Prez hopeful: “The system is corrupt”

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By Joe Friesen

Dave MacLean may launch a formal challenge to the RyeSAC electoral processes after learning that rival Ken Marciniec’s campaign team was given the use of three CKLN phone lines on the last night of the campaign.

Marciniec and his supporters set up a phone bank, and ruled that Marciniec’s campaign expenses should reflect a fair market value rent for the phone lines.

Gauthier said the Marciniec campaign will be charged approximately 78 cents for each line per day of use. He came up with that number by dividing $22 monthly charge for a basic phone line by 28, the number of days in February.

All candidates must limit their campaign spending to $250.

“This is unfair. The chief returning officer in my mind is clearly no longer being just,” MacLean said.

Gauthier said he’s maintained his neutrality throughout the campaign.

“Taking the job is a vow of neutrality, to be fair to everyone,” he said. “I interview every candidate about every complaint.”

MacLean was also upset about the campus radio station’s connection to the Marciniec campaign.

“They’re using CKLN funds for this. Every student pays eight dollars into CKLN,” said MacLean.

CKLN receives approximately $95,000 annually from Ryerson students but it is an organization independent of Ryerson student government.

“We could have all just gone home and called from our respective home lines, so there’s not too much of an advantage being had,” said Marciniec.

Alex Lisman, a key member of Marciniec’s campaign team, said six volunteers, some using their own cellphones, contributed to the massive task of contacting the interested voters, Lisman said he was the one who asked CKLN for the use of their phones and office space. “CKLN is very supportive of Ken,” said Lisman.

In response to this news, MacLean alleged he had documents proving the chief returning officer’s bias.

“Nicholas Gauthier, the CRO, is an official member of RyeACT,” he said. “As the neutral CRO it’s kind of odd that he’s a member of RyeACT, who are officially against me and in support of Ken Marciniec.”

Gauthier said he signed the RyeACT membership list in order to receive RyeACT e-mails but he has not attended a meeting since being named CRO. He said his political beliefs have never interfered with the execution of his duties.

“I think that is ridiculous,” he said. “It doesn’t impact my decisions.”

MacLean said that this incident, coming on the heels of last week’s controversy over Marciniec’s distribution of ‘Freeze the Fees’ buttons, had finally eroded his confidence in Ryerson’s political system.

“I think it’s sham,” he said. “If he’s allowing phones to be expensed for one dollar then I’m getting screwed, so the truth might as well come out now that the system is corrupt.”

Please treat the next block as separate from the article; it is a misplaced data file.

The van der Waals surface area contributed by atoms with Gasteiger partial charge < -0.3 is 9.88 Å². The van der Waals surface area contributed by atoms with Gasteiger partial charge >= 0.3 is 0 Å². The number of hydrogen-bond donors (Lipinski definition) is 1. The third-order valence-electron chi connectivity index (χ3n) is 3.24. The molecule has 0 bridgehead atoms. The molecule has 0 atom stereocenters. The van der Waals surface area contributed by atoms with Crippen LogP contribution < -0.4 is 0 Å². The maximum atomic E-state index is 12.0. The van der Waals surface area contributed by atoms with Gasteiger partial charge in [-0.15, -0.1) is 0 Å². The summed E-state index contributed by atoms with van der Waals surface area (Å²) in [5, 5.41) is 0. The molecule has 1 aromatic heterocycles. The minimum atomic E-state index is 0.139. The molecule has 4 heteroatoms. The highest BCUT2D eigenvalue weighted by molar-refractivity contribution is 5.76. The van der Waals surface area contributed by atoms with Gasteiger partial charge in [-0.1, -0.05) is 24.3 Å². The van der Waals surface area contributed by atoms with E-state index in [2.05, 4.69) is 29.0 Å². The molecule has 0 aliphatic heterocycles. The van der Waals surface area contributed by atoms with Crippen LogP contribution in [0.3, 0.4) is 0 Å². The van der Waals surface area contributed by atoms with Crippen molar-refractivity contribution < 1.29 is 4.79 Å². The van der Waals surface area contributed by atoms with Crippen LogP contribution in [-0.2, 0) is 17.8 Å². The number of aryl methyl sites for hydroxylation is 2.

Gauthier said MacLean might be looking for reasons to challenge the election.

“He’s really really reaching, to appeal something like that,” he said. “If the [election] results are in his favour, he’ll probably stop talking about it.”

Marciniec said his campaign used the phone calls primarily to inform people when and where to vote and that there was not much discussion of election issues.

“I imagine that if they wanted a reminder call from me that they would be supportive,” he said. “It was definitely a good idea and I think it will give us some positive results.”

Marciniec also dismissed MacLean’s claims of impropriety over the ‘Freeze the Fees’ buttons worn by many of Marciniec’s supporters. The buttons were bought under RyeSAC’s budget and are available to all students so they do not count as part of Marciniec’s campaign expenses.

“If my opponent were really committed to [freezing the fees] then he could wear the button regularly too. Then there would be no difference,” said Marciniec.

MacLean said that if the telephones had been offered to him he would definitely have made use of them.

CKLN station manager Conrad Collaco said MacLean could have used CKLN’s phones, but no such request was ever made.

MacLean said this issue proves that Ryerson politics are controlled by an entrenched elite.

“There’s clearly something wrong with the fact that it’s one dollar for a phone and that it’s being offered to certain people and not others,” said MacLean. “RyeSAC is a group of insiders for insiders and you can see exactly what’s happening, how difficult it is to change.”

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